SCARS™ Insight: Coronavirus Grandparent Scams

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SCARS™ Insight: Coronavirus Grandparent Scams

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SCARS™ Insight: Coronavirus Grandparent Scams

Scammers In India, Africa, And Asia Have Long Exploited The Love That Grandparents Have For Their Grandchildren, But Now They Are Turning That Into Money The Crisis Emergency Scams!

The typical Grandparent Scam involves someone calling, emailing, texting or messaging an elderly person claiming that they are a relative and are in an emergency. All they need is some of the victim’s money and it will all be fine!

Accidents, arrests, or travel emergencies are the typical storylines they try to use to scam grandparents.

It works because grandparents care deeply but are usually not connected with the grandchild on a daily basis – the impersonation does not have to be as perfect with a grandparent as it would have to be with a parent or sibling.

Now Scammers Are Using The Very Real Emergency That We Are All Facing All Around Us To Revisit This Scam:

“Grandma: I’m in the hospital, sick, please wire money right away.” “Grandpa: I’m stuck overseas, please send money.” Grandparent scams can take a new twist – and a new sense of urgency – in these days of Coronavirus. Here’s what to keep in mind.

In grandparent scams, scammers pose as panicked grandchildren in trouble, calling or sending messages urging the grandparent to wire money immediately.

They’ll say they need cash to help with an emergency – like paying a hospital bill or needing to leave a foreign country.

They pull at the grandparent’s heartstrings so they can trick them into sending money before they realize it’s a scam.

In these days of Coronavirus concerns, the scammer’s lies can be particularly compelling and profoundly traumatizing. But we all need to save our money for real family emergencies.

How Can We All Avoid Grandparent Scams Or Family Emergency Scams?

If someone calls or sends a message claiming to be a grandchild, other family member or friend desperate for money:

  • Resist the urge to act immediately – no matter how dramatic the story is.
  • Verify the caller’s identity – ask questions that a stranger couldn’t possibly answer.
  • Call a family member for confirmation – call a phone number for your family member or friend that you know to be genuine.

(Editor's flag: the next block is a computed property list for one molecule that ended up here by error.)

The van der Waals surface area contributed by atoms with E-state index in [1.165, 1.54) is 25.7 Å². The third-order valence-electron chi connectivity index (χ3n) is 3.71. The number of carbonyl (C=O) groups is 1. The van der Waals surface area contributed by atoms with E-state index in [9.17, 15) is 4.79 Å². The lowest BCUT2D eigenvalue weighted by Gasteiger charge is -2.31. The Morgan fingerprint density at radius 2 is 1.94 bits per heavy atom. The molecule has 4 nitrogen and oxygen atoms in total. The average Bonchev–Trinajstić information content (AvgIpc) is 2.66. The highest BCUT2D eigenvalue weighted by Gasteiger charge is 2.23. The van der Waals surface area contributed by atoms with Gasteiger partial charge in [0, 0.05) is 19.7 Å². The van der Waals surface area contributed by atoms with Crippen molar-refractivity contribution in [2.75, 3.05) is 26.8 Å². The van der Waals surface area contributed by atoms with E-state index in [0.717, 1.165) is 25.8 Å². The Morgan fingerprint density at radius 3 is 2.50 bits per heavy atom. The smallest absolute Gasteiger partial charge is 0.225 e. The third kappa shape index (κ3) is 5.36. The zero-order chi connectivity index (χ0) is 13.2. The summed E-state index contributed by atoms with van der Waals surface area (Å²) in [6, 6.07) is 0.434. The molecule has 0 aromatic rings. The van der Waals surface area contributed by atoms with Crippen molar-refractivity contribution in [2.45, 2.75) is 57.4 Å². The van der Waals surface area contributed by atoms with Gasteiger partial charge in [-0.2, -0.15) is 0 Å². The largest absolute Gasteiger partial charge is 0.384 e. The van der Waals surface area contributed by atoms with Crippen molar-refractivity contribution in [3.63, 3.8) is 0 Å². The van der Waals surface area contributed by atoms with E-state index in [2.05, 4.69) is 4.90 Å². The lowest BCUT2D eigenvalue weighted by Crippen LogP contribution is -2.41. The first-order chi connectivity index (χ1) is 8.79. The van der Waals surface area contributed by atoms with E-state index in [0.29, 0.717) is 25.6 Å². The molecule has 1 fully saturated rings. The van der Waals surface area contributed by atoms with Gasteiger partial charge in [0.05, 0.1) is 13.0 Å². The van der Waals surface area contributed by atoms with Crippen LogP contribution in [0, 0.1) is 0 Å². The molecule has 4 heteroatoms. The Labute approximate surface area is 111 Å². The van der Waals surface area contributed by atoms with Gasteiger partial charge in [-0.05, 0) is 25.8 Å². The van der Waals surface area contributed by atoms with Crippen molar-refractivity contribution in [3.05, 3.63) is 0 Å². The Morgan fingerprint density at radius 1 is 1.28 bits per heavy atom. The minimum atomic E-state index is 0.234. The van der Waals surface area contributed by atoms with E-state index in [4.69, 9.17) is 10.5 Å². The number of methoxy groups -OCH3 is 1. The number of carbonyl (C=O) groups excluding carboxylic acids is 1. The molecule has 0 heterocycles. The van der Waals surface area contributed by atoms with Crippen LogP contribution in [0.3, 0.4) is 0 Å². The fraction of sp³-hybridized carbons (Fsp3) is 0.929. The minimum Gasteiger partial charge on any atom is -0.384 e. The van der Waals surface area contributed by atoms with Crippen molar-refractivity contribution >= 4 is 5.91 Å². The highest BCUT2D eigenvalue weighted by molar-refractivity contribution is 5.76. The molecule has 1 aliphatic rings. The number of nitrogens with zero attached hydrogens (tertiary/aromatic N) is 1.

• Check the story out with someone else in your family or circle of friends – even if you’ve been told to keep it a secret.
  • Don’t send cash, gift cards, or money transfers – once the scammer gets the money, it’s gone!

For more information, read Family Emergency Scams.

And If You Get A Scam Call, Email, Or Message Report It To:

 

TAGS: SCARS, Act Against Scams, Information About Scams, Anti-Scam, Scams, Scammers, Fraudsters, Cybercrime, Crybercriminals, Scam Victims, Coronavirus Scams, COVID-19 Scams, Crisis Scams, Emergency Scams, Grandparent Scams, Phone Scams, Email Scams, Text Scams, Messaging Scams

SCARS the Society of Citizens Against Relationship Scams Incorporated

SCARS™ Editorial Team
Society of Citizens Against Relationship Scams Inc.
A Worldwide Crime Victims Assistance Nonprofit Organization
Visit: www.AgainstScams.org
Contact Us: Contact@AgainstScams.org

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FAQ: How Do You Properly Report Scammers?

It is essential that law enforcement knows about scams & scammers, even though there is nothing (in most cases) that they can do.

Always report scams involving money lost or where you received money to:

  1. Local Police – ask them to take an “informational” police report – say you need it for your insurance
  2. U.S. State Police (if you live in the U.S.) – they will take the matter more seriously and provide you with more help than local police
  3. Your National Police or FBI « www.IC3.gov »
  4. The SCARS|CDN™ Cybercriminal Data Network – Worldwide Reporting Network on « www.Anyscam.com »

This helps your government understand the problem, and allows law enforcement to add scammers on watch lists worldwide.


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To learn more about SCARS visit « www.AgainstScams.org »

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